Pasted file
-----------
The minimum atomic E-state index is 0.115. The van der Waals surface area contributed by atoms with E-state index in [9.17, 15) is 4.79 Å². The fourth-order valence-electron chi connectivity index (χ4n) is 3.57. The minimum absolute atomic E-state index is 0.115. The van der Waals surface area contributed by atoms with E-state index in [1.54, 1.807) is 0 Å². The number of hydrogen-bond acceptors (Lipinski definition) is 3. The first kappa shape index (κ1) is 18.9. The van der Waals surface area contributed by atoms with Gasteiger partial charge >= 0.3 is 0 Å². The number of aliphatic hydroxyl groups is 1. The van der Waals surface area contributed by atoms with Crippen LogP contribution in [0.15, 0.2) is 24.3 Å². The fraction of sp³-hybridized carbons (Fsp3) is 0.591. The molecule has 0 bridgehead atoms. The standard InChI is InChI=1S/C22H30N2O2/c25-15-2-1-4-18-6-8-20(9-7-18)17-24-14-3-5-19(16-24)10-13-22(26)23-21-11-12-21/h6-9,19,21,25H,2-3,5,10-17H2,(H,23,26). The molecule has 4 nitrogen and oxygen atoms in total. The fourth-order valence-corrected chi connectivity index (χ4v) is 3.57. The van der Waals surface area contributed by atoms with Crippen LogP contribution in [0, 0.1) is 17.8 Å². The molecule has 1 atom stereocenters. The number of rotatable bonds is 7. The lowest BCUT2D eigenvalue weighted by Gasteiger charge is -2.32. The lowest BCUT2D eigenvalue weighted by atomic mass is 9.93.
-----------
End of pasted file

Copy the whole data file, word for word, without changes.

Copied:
The minimum atomic E-state index is 0.115. The van der Waals surface area contributed by atoms with E-state index in [9.17, 15) is 4.79 Å². The fourth-order valence-electron chi connectivity index (χ4n) is 3.57. The minimum absolute atomic E-state index is 0.115. The van der Waals surface area contributed by atoms with E-state index in [1.54, 1.807) is 0 Å². The number of hydrogen-bond acceptors (Lipinski definition) is 3. The first kappa shape index (κ1) is 18.9. The van der Waals surface area contributed by atoms with Gasteiger partial charge >= 0.3 is 0 Å². The number of aliphatic hydroxyl groups is 1. The van der Waals surface area contributed by atoms with Crippen LogP contribution in [0.15, 0.2) is 24.3 Å². The fraction of sp³-hybridized carbons (Fsp3) is 0.591. The molecule has 0 bridgehead atoms. The standard InChI is InChI=1S/C22H30N2O2/c25-15-2-1-4-18-6-8-20(9-7-18)17-24-14-3-5-19(16-24)10-13-22(26)23-21-11-12-21/h6-9,19,21,25H,2-3,5,10-17H2,(H,23,26). The molecule has 4 nitrogen and oxygen atoms in total. The fourth-order valence-corrected chi connectivity index (χ4v) is 3.57. The van der Waals surface area contributed by atoms with Crippen LogP contribution in [0, 0.1) is 17.8 Å². The molecule has 1 atom stereocenters. The number of rotatable bonds is 7. The lowest BCUT2D eigenvalue weighted by Gasteiger charge is -2.32. The lowest BCUT2D eigenvalue weighted by atomic mass is 9.93.